Chesapeake Bay is a long body of water in the states of Maryland and Virginia. It connects directly to the Atlantic Ocean.
Tangier Island is a piece of land in the middle of Chesapeake Bay. It is only five kilometers (three miles) long, and just 19 kilometers (12 miles) off the shore of Virginia. The island's inhabitants chose not to fight when the United States Civil War broke out in 1861. The rest of the state joined the Confederacy.
Today, more than 500 people live on the island. They have managed to keep much of their culture. The most obvious example is their special way of speaking.
Tangier inhabitants pronounce many common English words in an unusual way. They use words and expressions that only other islanders can understand. Islanders also have an odd way of communicating that they call "talking backwards."
Common Words Sound Different
David L. Shores is a linguist, or expert on languages. He was born on Tangier Island and has carefully studied the islanders' unusual way of speaking. According to Shores, the islanders pronounce their vowels louder and longer than other Americans do. This causes common words to sound different. For example, take the words "pull" and "Paul." Islanders would pronounce those the same way, Shores said.
Before European colonists arrived, Native Americans lived on Tangier for centuries. Captain John Smith, the English soldier and explorer, landed there in 1608. European settlers may have lived there since 1686. Some scholars believe islanders speak an old form of English that goes back to the time of Queen Elizabeth I. Elizabeth ruled England from 1558 to 1603. Shores doesn't agree. "It's not Elizabethan English," he said.
Bruce Gordy is a Tangier native and was a teacher at the island's only school. He has put together a list of 350 expressions and words that are used and understood only by islanders. One example is the word "wudget," which means a "big wad of money." Another is the expression "in the sweet peas," to mean that someone is asleep.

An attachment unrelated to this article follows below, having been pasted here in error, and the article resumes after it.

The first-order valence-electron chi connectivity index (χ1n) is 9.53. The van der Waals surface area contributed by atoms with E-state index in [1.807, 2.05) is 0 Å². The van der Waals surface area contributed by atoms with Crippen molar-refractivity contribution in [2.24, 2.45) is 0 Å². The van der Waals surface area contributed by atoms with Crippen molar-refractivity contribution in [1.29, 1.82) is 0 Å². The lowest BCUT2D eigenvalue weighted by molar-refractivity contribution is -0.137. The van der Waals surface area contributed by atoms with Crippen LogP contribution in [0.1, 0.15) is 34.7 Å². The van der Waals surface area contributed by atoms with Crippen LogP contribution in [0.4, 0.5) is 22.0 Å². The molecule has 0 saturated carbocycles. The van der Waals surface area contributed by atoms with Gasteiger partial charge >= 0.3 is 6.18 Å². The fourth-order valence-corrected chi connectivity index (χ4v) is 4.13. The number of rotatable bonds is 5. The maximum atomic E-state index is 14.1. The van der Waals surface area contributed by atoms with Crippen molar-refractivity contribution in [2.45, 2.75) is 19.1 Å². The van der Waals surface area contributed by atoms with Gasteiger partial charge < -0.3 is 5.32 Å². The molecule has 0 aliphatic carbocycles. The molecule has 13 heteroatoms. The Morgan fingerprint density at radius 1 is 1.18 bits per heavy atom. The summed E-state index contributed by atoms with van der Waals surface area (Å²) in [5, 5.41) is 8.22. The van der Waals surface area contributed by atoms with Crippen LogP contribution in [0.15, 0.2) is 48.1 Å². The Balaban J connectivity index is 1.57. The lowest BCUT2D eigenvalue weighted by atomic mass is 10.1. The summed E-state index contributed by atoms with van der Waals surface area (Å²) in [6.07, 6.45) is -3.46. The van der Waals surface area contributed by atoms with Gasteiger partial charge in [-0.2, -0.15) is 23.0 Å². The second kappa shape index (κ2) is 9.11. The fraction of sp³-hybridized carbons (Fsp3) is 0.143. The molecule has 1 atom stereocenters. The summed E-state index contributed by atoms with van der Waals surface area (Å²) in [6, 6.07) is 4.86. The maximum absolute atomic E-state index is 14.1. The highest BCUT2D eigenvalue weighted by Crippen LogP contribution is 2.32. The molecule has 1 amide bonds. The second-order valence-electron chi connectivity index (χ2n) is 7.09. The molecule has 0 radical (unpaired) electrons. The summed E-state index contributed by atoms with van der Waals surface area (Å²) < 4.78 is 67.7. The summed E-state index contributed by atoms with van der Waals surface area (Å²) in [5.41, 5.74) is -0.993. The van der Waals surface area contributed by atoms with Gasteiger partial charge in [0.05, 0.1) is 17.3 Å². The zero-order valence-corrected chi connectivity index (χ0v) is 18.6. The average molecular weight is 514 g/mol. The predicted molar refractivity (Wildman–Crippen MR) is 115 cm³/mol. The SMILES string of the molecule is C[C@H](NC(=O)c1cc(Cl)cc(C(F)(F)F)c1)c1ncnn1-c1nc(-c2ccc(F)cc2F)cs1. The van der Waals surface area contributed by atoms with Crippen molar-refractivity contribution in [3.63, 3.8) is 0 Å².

"On the mainland, if somebody has a bicycle and they get a flat tire, then they have a flat tire," Gordy said. On Tangier Island, "if somebody has a flat tire, they don't say that. They say 'my bike's bust.' It's just an expression we use here amongst ourselves."
What's Really Confusing
A few unusual words are rooted in older forms of English. For example, Tangier people call asparagus "spar grass." Gordy said the name comes from the Colonial English "sparrow grass." This was a term that English colonists used in North America a few hundred years ago.
Gordy doesn't think it's these strange words that puzzle outsiders the most. "I think what confuses them," he said, is "the fact that we are 'talking backwards' a lot."
He offers an example. "If somebody's stupid, you know what I say?" Gordy said. "He's smart. I'm saying he's smart, but the way I say it and the emphasis makes everyone know I'm emphasizing he's stupid."
Island Off by Itself
Both Gordy and Shores have the same explanation for the islanders' special way of speaking. They believe it came out of the island's isolation, or separation, from the mainland. In many ways, the island has been its own separate world. It has developed in its own way, and has also kept some older forms of speech that disappeared from the rest of Virginia, Shores said.
For generations, many islanders have supported themselves through crabbing and fishing. In recent years the bay's crab and oyster populations have dropped steeply, though. As a result, more and more islanders are working on tugboats or on the mainland.
Gordy fears this could lead to the end of the islanders' traditional way of life. That could cause their unusual speech to die out.
Tangier's special culture is "all tied to the water" and to the island, Gordy said. "That was what our whole life was. Of course the sons and daughters went with their dad out crabbing. You don't go with your dad on the tugboat. That's not going to preserve Tangier culture."